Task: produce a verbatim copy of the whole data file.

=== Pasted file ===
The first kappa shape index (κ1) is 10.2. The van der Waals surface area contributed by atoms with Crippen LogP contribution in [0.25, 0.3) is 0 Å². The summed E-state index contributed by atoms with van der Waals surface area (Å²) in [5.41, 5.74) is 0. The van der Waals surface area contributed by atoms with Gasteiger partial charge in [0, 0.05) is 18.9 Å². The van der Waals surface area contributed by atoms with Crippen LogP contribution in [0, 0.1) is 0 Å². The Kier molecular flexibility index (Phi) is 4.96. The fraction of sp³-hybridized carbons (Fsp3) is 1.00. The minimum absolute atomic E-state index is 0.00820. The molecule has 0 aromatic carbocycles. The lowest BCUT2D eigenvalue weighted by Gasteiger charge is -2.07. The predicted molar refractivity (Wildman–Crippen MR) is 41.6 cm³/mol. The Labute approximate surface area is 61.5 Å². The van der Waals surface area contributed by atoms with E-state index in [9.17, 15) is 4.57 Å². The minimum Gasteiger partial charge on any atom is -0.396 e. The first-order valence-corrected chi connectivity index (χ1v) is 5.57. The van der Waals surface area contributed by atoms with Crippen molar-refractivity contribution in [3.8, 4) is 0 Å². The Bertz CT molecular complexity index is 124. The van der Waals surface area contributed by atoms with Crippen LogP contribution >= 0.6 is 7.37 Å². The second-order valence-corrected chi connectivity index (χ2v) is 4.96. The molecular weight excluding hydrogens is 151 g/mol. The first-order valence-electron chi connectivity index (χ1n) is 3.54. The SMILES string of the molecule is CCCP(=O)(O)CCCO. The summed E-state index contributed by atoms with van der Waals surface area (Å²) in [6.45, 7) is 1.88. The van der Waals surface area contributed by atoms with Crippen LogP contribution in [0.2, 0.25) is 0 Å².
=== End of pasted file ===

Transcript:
The first kappa shape index (κ1) is 10.2. The van der Waals surface area contributed by atoms with Crippen LogP contribution in [0.25, 0.3) is 0 Å². The summed E-state index contributed by atoms with van der Waals surface area (Å²) in [5.41, 5.74) is 0. The van der Waals surface area contributed by atoms with Gasteiger partial charge in [0, 0.05) is 18.9 Å². The van der Waals surface area contributed by atoms with Crippen LogP contribution in [0, 0.1) is 0 Å². The Kier molecular flexibility index (Phi) is 4.96. The fraction of sp³-hybridized carbons (Fsp3) is 1.00. The minimum absolute atomic E-state index is 0.00820. The molecule has 0 aromatic carbocycles. The lowest BCUT2D eigenvalue weighted by Gasteiger charge is -2.07. The predicted molar refractivity (Wildman–Crippen MR) is 41.6 cm³/mol. The Labute approximate surface area is 61.5 Å². The van der Waals surface area contributed by atoms with E-state index in [9.17, 15) is 4.57 Å². The minimum Gasteiger partial charge on any atom is -0.396 e. The first-order valence-corrected chi connectivity index (χ1v) is 5.57. The van der Waals surface area contributed by atoms with Crippen molar-refractivity contribution in [3.8, 4) is 0 Å². The Bertz CT molecular complexity index is 124. The van der Waals surface area contributed by atoms with Crippen LogP contribution >= 0.6 is 7.37 Å². The second-order valence-corrected chi connectivity index (χ2v) is 4.96. The molecular weight excluding hydrogens is 151 g/mol. The first-order valence-electron chi connectivity index (χ1n) is 3.54. The SMILES string of the molecule is CCCP(=O)(O)CCCO. The summed E-state index contributed by atoms with van der Waals surface area (Å²) in [6.45, 7) is 1.88. The van der Waals surface area contributed by atoms with Crippen LogP contribution in [0.2, 0.25) is 0 Å².